Monday, 12 March 2012

The Battle of Astrakhan (the end)

Continuing the battle played by email with 54mm toy soldiers using the "Big Wars" rules devised by Stuart Asquith and Jack Alexander, this is part 6 of 6 instalments so if you have just joined us dear reader you may wish to start reading at Part 1.

Click on the pictures to enlarge, click again and they're even bigger!
Players notify their orders by email, the moves are then carried out on the tabletop by the umpire and the results are returned to the players by email photos.

After suffering under a punishing hail of fire, the Russian sledgehammer has broken through the Turkish line......

.............fights off a savage counterattack...........

...........and clears the hill at the point of the bayonet.

The entire Turkish line advances on the thinly held Russian right wing. A Line Regiment and the Albanians have been marched in oblique order to shield the guns and the Command from the new threat.........

..........while the Montenegrins and Rifles stand fast.

Another melee breaks out in the centre

The guns maintain their fire on the enemy line but it has little effect.

The Turkish attack presses forward oblivious to the desultory Russian bombardment.

The Montenegrins and Rifles dress their lines and steady themselves to deliver a volley.

The Turkish advance is set to envelope the Russian line on both flanks.

The Turkish Staff discuss their options with the Prussian advisers.

Each unit of 10 infantry has an officer and a standard bearer, the players get a very limited view of the battlefield from the photos they are sent and also do not know the size or composition of the forces that oppose them.  The standards are quite visible in the photos and aid the players to keep track of where friendly forces are and assess the size of opposing formations.  When removing casualties during the game I have retained the standard bearers on the basis that if they were hit another man in the unit would pick up and run with the flag, thus continuing to aid the players with unit identification.

 The only rule for morale in  Big Wars is that when a "unit falls to one figure under half their original strength they must retire"  I didn't think of it a the time of the game but going forward I plan to use the officer figure as a unit casualty marker - in the example above, when 5 of the rank and file have been removed, the 6th casualty will be the officer, a unit with no officer will thus retire.  If there should be a 7th casualty inflicted it will be the standard and the remaining men will then break and rout

Also going forward I would like the Staff to have a more active role than eye candy so may allow them to rally retiring units and combine them to make reformed composite regiments.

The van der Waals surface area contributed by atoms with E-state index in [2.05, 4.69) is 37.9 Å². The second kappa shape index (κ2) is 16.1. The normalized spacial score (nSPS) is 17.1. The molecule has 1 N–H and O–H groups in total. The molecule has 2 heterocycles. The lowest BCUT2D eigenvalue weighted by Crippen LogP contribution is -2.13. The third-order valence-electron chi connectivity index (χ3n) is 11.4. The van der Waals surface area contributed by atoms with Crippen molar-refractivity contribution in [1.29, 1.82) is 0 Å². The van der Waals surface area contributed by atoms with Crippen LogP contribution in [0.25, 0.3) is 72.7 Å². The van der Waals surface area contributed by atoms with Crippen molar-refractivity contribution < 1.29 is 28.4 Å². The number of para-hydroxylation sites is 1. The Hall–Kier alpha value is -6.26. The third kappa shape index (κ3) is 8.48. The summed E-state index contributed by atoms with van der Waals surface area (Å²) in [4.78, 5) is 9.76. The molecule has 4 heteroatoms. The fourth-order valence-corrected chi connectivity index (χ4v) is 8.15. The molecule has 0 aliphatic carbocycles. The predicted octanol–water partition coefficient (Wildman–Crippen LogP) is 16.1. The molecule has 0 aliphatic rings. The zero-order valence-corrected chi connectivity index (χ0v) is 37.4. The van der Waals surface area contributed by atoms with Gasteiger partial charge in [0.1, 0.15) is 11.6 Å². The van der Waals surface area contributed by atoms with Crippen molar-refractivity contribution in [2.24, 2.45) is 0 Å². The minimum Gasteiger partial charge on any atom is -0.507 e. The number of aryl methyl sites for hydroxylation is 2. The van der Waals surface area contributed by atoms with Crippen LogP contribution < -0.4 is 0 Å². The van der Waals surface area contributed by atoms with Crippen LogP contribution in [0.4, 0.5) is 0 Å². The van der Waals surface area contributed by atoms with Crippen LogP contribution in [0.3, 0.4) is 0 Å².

The Turkish line charges home on all sides.........

.............they take a fearful salvo from the Russian guns on the heights...........

.........and a salvo from the steadfast Montenegrins and Rifles..........

........but they charge home and fall on the enemy with the bayonet

The overall view shows the Russians attempting to role up the Turkish line while desperate melees continue in the centre and on the left.  Meanwhile the Turkish staff take the opportunity to slip past on the road to Astrakhan with the gold.

Finally, the Montenegrins and Rifles have been overwhelmed by superior numbers.  The remaining Turkish infantry form up to fight a rearguard action and follow their officers on the road to Astrakhan.


Umpire's note.
The introduction scenario would have made a good Campaign and even now could be continued, with the loss of so many troops and their artillery the Turks may not have the strength to take Astrakhan but they still have the gold so could recruit tribesmen from the Khiva Khanate or attempt a seaborne evacuation by the naval flotilla originally intended for the joint attack on the port.

In reviewing the actions it was interesting to follow the effects achieved by local concentration of force on the battlefield, first by the Russian infantry in the centre then the Turks on their left, in both cases their assaults took a fair amount of punishment but overwhelming numbers won through and annihilated the opposition.

The terrain and obstacle modifiers are very simple - troops move at half their normal distance in all cases, for the players with a limited view of what is happening this can make things difficult to judge.  On several occasions troops emerging through woods were so disrupted that they needed to halt and reform their lines before advancing further.  The difficulty for the Russian units in the village on the left wing moving back to the centre across the bottleneck of a single narrow wooden bridge could easily have spelled disaster.

The final charge of the Russian cavalry against the Turkish infantry on the hill before the ruins was very much a "thin red line" moment and was a good illustration of the outcome one might expect when cavalry face a volley from a solid formed up rifle line.

Although the artillery didn't have a significant impact on the game, due to the dice modifiers, I could see that they would have a devastating effect on cavalry in a Charge of the Light Brigade scenario (compared to their effect against and infantry charge) due to the combination of the cavalry lower unit strength and the rule requiring units with 50% casualties to retire. 

A good fast flowing game, simple rules ideal for playing by email or solo, intended for Colonial campaigns they are equally suitable for larger conflicts........I think I may try Crimean next or Russo Japanese or whatever.

1 comment:

  1. Hey Brian feel free to update the document I sent you regarding umpires notes etc. Other than that "Smashing"